- Meetings on cruise ships give participants a fresh outlook, event planners say
- All-inclusive cruise events can lower costs for host companies
- Royal Caribbean has 22 ships with conference centers, but corporate business is still small
Imagine sitting at a conference roundtable and being able to look out on the turquoise sea for inspiration. At lunch, you steal away to sunbathe on deck. That night, after a featured speaker presentation, you'll watch a cabaret. Tomorrow, you'll spend a few hours on Grand Cayman.
This is what a corporate retreat should look like, some meeting planners say, and companies, large and small, are catching on. They're choosing cruises as venues for corporate meetings, events and conferences. Eight percent of companies surveyed by research firm PhoCusWright last year listed cruise ships as their first choice for a meeting venue -- up from 6% in 2009.
Interest is growing partly because, when comparing apples to apples -- including meals, entertainment, presentation equipment and meeting space -- an all-inclusive cruise ship event saves 20 to 30% on cost, according to cruise event services company Landry & Kling. Cruising builds in the social and excursion time needed to get a clear head, generate fresh thinking and share new experiences with colleagues.
"There have been a lot of organizations that deleted or deferred meetings and want to do something to get their momentum back up," says Jo Kling, co-founder and CEO of Landry & Kling. "Taking people to an environment they don't go often or have never been shifts the perspective all together. They're not in a (dark) hotel ballroom ... thinking, 'Here we go again.'"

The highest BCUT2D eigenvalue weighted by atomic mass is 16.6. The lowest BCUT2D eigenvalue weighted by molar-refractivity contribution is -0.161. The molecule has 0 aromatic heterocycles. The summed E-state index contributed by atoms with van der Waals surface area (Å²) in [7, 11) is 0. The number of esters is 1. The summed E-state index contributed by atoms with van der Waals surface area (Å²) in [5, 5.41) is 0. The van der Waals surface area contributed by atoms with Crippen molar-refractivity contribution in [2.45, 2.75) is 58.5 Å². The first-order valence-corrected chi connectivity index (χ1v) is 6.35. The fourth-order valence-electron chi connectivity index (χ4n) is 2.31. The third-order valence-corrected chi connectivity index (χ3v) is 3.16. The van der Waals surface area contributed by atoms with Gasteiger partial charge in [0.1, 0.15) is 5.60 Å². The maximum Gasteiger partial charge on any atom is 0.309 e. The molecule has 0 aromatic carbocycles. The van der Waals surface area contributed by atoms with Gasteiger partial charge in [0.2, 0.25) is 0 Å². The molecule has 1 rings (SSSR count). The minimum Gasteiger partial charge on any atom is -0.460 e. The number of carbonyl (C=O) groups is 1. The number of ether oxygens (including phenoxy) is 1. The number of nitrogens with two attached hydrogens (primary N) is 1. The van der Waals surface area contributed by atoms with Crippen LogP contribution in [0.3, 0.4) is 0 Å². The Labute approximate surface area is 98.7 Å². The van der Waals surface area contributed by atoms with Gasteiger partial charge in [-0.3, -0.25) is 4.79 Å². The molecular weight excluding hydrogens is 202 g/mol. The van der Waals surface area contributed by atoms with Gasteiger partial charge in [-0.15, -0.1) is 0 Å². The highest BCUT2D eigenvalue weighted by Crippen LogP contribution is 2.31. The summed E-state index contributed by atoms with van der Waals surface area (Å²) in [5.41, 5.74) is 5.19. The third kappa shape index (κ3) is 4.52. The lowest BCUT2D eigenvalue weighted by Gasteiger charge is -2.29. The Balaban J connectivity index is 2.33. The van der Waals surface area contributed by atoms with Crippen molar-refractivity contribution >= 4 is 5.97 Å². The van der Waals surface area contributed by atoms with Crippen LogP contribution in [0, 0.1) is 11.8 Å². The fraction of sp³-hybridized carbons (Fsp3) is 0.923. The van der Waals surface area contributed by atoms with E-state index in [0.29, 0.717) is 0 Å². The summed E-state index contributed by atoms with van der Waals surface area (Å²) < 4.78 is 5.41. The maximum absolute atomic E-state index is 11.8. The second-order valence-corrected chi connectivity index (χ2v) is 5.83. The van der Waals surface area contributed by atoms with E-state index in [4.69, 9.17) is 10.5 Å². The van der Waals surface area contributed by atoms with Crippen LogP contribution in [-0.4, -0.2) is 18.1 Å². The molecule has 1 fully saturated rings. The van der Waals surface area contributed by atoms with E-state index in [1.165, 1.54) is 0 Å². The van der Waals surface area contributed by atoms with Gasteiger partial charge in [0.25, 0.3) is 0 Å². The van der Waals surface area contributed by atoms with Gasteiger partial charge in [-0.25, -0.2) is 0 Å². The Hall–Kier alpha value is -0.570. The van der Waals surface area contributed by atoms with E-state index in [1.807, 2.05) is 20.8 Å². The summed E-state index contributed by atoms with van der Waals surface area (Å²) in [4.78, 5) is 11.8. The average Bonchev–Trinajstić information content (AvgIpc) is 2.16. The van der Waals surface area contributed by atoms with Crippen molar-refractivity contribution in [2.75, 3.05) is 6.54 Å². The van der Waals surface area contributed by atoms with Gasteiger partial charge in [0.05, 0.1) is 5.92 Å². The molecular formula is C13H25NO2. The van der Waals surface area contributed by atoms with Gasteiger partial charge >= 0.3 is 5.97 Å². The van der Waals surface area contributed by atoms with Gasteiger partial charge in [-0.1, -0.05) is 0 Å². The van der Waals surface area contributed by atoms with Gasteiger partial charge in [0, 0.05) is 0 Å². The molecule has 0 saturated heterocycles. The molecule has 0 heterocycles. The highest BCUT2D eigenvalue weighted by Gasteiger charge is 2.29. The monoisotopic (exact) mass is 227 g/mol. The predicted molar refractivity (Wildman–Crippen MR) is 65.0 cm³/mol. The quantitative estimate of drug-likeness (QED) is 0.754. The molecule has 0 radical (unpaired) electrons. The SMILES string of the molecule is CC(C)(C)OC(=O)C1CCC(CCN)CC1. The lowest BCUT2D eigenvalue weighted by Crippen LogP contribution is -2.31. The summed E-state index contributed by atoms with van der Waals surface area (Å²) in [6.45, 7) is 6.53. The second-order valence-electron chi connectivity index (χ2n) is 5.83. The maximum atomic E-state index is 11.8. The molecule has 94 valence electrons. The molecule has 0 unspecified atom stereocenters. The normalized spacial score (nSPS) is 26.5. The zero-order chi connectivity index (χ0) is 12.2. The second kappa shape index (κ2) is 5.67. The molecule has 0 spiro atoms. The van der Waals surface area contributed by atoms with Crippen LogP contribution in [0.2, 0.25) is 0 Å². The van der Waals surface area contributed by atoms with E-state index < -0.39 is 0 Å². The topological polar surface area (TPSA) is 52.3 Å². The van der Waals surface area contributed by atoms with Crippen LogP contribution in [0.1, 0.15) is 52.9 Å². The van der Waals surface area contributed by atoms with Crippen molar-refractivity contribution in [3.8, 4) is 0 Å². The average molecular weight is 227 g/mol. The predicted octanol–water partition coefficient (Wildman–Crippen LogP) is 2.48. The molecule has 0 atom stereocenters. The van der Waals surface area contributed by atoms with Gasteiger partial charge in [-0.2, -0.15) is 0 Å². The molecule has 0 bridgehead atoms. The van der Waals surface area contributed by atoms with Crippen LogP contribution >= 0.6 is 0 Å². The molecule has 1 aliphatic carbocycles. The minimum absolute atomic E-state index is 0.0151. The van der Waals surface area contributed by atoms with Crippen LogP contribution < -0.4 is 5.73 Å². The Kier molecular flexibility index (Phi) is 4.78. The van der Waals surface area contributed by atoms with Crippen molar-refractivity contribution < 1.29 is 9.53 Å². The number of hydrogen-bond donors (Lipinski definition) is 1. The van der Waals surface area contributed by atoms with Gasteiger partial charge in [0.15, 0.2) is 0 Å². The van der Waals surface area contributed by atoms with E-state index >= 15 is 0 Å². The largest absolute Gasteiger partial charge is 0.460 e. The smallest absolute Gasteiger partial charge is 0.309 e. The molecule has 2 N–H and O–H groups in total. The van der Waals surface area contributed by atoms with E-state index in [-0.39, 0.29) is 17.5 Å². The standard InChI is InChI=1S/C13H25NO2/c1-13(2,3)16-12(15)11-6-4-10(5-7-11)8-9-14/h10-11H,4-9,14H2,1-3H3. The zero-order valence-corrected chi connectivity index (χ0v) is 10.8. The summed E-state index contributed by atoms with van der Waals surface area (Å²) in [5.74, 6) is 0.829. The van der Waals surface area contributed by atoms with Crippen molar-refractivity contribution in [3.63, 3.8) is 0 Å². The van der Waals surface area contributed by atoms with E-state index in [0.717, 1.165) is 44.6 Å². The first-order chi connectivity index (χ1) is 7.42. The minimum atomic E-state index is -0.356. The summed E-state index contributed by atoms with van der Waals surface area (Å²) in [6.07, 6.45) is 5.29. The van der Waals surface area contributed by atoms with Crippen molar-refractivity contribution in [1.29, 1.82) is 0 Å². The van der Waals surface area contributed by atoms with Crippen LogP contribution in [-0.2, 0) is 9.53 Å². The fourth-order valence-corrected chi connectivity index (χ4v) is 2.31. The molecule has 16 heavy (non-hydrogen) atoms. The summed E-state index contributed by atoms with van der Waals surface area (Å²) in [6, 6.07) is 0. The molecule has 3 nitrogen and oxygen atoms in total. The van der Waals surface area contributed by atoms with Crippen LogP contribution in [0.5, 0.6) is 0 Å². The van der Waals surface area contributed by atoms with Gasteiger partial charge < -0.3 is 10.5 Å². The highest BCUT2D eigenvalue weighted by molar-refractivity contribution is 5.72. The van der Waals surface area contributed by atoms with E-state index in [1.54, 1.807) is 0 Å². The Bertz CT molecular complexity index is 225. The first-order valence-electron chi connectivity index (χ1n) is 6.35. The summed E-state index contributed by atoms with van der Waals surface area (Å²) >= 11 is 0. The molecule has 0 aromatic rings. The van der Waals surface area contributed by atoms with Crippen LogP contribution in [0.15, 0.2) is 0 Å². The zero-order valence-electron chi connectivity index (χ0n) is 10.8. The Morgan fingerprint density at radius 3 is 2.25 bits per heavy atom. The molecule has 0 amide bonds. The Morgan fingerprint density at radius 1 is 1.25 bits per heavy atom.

Business has picked up nicely since the 2008 economic downturn and the "AIG effect" socked the meeting industry, Kling says. Her company expects to double its 2010 business next year.
Companies have access to amenities on cruise ships they might not otherwise be able to afford for a retreat-- nightly entertainment, happy hours, floral arrangements, audio/visual equipment, and personally chosen meals rather than preplanned banquet platters.
"It just disappears from your budget altogether," Kling says.
Corporations working with good cruise lines also need fewer on-site staff to run events, says Sandra Daniel, CEO of FIRE Light Group, an incentive travel and marketing firm.
"The contracts for cruise programs are often more liberal than hotel contracts on attrition clauses and less restrictive cancellation fees," she adds. "Most participants appreciate that they have the opportunity to see many destinations, some of them exclusive to the cruise line, but only need to unpack once."
And to top it off, pricing is usually in U.S. dollars, even when traveling abroad.
The types of events held on cruise ships run the gamut, but are mostly incentive trips for salespeople in the insurance, financial, direct selling and manufacturing fields. Cruise ships are also venues for continuing education courses, product launches and national meetings. Landry & Kling's list of cruise customers includes Microsoft, Aflac, Harley-Davidson, Land O'Lakes, Mastercard International and MetLife.
Companies can book part of a ship or arrange a full, private charter, depending on their size. Meetings at sea may not be such a good fit for large association meetings, which may require hundreds of breakout rooms.